Here you’ll find common phrases used by dentists and professionals in a dental office. When at a dental visit, never feel intimidated or like you’re interrupting by asking what a word means. Dentists, hygienists, and assistants should always try to make information clear to patients. A good dental team will never make you feel inferior or silly by asking a question.
Abutment: The teeth that a bridge connects to on either side of the space left by a missing tooth. Also refers to the connector between an implant post and crown.
Aesthetics: Also esthetics. Having to do with a beautiful appearance. Refers to cosmetic dentistry.
Amalgam: Also called silver, metal, or dark filling material. Made of about 50% mercury with silver, tin, copper, zinc, or other metals.
Anesthesia: Reduction or elimination of pain with drugs. Can be topical, oral, inhaled, or intravenous.
Anterior Teeth: Refers to the six upper and lower front teeth. Anxiolytic Drug: A drug that reduces anxiety.
Biomimetic Dentistry: The use of biomaterials and innovative equipment designed to conserve teeth and gums.
Bite Wings: X-rays taken to find tooth decay (caries).
Bite: Also called occlusion, refers to how upper and lower teeth and fit together.
Braces: Also called orthodontics or orthodontia, braces are generally composed of wires and brackets. They use tension to realign permanent teeth for better occlusion, esthetics, and/or spacing. Clear braces or aligners, such as Invisalign or Red, White, and Blue are now popular alternatives to traditional metal braces.
Bridge: One or more false teeth in a row, held in place permanently by one or two crowned abutment teeth on either side of the gap left by the missing teeth.
Bruxism: Grinding or clenching of the teeth, most commonly while the patient is asleep. Associated with TMJ disorder and stress. Can cause significant tooth wear.
Calculus: Also called tartar. Hardened plaque that can turn yellow or brownish. Contributes to gum irritation and gum disease.
Caries: Tooth decay.
Cavities: Decay, caries, or dental caries. They all mean the same thing.
CDA: Certified Dental Assistant
CEREC: Chairside Economic Restorations of Esthetic Ceramics. An in-office computer that allows design, fabrication, and placement of crowns, veneers, inlays, and onlays in a single dental visit.
Cleaning: Also called hygiene visit. Professional removal of plaque and tartar.
Composite Resin: Plastic dental filling or bonding material that contains with small glass or ceramic particles. Applied as liquid and cured with a light or chemical catalyst.
Cosmetic Dentistry: Also called esthetic or aesthetic dentistry. Procedures that correct imperfections in the appearance of a smile. Can include whitening, veneers, etc.
Conscious Oral Sedation: Also called oral conscious sedation or sleep dentistry. Requires certification. Involves administering oral medication and nitrous oxide under close monitoring to induce a state of extreme relaxation. Patient can respond to verbal commands.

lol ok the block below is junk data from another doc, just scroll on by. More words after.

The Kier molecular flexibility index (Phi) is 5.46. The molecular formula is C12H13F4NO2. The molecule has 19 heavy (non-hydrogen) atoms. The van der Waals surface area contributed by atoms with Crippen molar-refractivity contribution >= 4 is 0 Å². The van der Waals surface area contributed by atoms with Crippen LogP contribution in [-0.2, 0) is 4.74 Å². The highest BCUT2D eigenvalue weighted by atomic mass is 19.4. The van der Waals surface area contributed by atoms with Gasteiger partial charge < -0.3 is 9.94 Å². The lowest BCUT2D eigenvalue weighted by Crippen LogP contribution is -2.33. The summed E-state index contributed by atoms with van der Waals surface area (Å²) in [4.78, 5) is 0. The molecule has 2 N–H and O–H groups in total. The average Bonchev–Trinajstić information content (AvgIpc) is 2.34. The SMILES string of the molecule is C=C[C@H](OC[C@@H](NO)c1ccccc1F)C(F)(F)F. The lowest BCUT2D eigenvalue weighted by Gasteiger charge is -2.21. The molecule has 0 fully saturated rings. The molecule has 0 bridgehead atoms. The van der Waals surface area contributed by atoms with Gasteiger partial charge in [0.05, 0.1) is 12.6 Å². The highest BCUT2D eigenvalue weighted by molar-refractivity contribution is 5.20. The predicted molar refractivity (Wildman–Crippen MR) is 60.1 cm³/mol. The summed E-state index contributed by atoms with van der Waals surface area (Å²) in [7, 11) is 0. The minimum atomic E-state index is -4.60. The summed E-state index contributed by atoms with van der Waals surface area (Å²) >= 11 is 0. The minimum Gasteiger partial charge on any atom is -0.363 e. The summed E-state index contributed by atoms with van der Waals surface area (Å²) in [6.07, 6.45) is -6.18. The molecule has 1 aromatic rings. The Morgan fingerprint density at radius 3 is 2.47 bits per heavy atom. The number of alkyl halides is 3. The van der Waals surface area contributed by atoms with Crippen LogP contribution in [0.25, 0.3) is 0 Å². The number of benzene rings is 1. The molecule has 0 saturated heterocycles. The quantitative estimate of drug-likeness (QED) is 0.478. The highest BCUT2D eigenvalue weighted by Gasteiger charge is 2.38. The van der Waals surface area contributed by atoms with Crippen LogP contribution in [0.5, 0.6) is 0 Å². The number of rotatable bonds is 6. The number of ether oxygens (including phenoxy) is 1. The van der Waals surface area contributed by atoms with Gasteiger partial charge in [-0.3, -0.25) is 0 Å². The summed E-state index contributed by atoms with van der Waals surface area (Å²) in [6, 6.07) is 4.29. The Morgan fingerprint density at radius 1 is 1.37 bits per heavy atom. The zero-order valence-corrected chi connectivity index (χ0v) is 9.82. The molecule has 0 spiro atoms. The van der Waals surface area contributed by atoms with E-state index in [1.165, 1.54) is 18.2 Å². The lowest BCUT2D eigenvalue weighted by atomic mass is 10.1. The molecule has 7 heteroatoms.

Crown: Portion of a tooth that extends above the gum line. Also refers to a lab-made restoration known as a cap. Also refers to the false tooth placed on a dental implant.
DDS: Doctor of dental surgery. Diploma awarded to dentists upon graduation from dental school. See DMD, an equivalent degree.
Decay: Area of tooth structure infected by bacterial toxins. Also called caries or cavity.
Dental Phobia: Fear of dentists, dentistry, dental visits, and/or dental procedures.
Dentition: Arrangement and qualities of teeth.
Denture: Set of artificial teeth. Full dentures replace all upper or lower teeth. Partial dentures replace missing teeth by fitting false teeth into the dentition like a puzzle piece. All dentures consist of false teeth anchored to a gum-colored base. Implant-supported dentures connect to implant posts surgically placed into the jaw by an oral surgeon, prosthodontist, periodontist, or trained general dentist.
Digital X-Rays: Also called digital radiography. Digital X-ray machines emit about 80% less radiation than traditional machines. No film or development is required. Images are stored digitally and can be projected onto a monitor.
DMD: Doctor of medical dentistry. Diploma awarded to dentists upon graduation from dental school. See DDS, an equivalent degree.
Enamel: White, hard tissue, outer layer of the portion of a tooth that extends above the gum line. Covers dentin.
Endodontist: A specialist who treats the internal parts of teeth, such as roots/nerves and canals.
Esthetics: Also aesthetics. Having to do with a beautiful appearance. Refers to cosmetic dentistry.
Extraction: Tooth removal.
FAGD: Fellow in the Academy of General Dentistry.
Filling: Amalgam or composite resin material that replaces tooth decay.
Full-Mouth Reconstruction: Also called full-mouth rehabilitation. Includes various dental procedures to restore the health, function, comfort, and shape of dentition.
General Anesthesia: A controlled state of unconsciousness that involves reduction or elimination of pain, protective reflexes, and responsiveness to any oral or physical stimulus.
General Dentist: A graduate of dental school with a DDS or DMD, equivalent degrees. A general dentist can take continuing education or earn certification to perform advanced dental procedures. General dentists must be licensed by the state board for the state in which they practice and must adhere to state board guidelines.
Gingiva: Gum tissue.
Gingivectomy: Surgical removal (reduction) of gum tissue for esthetics or crown lengthening.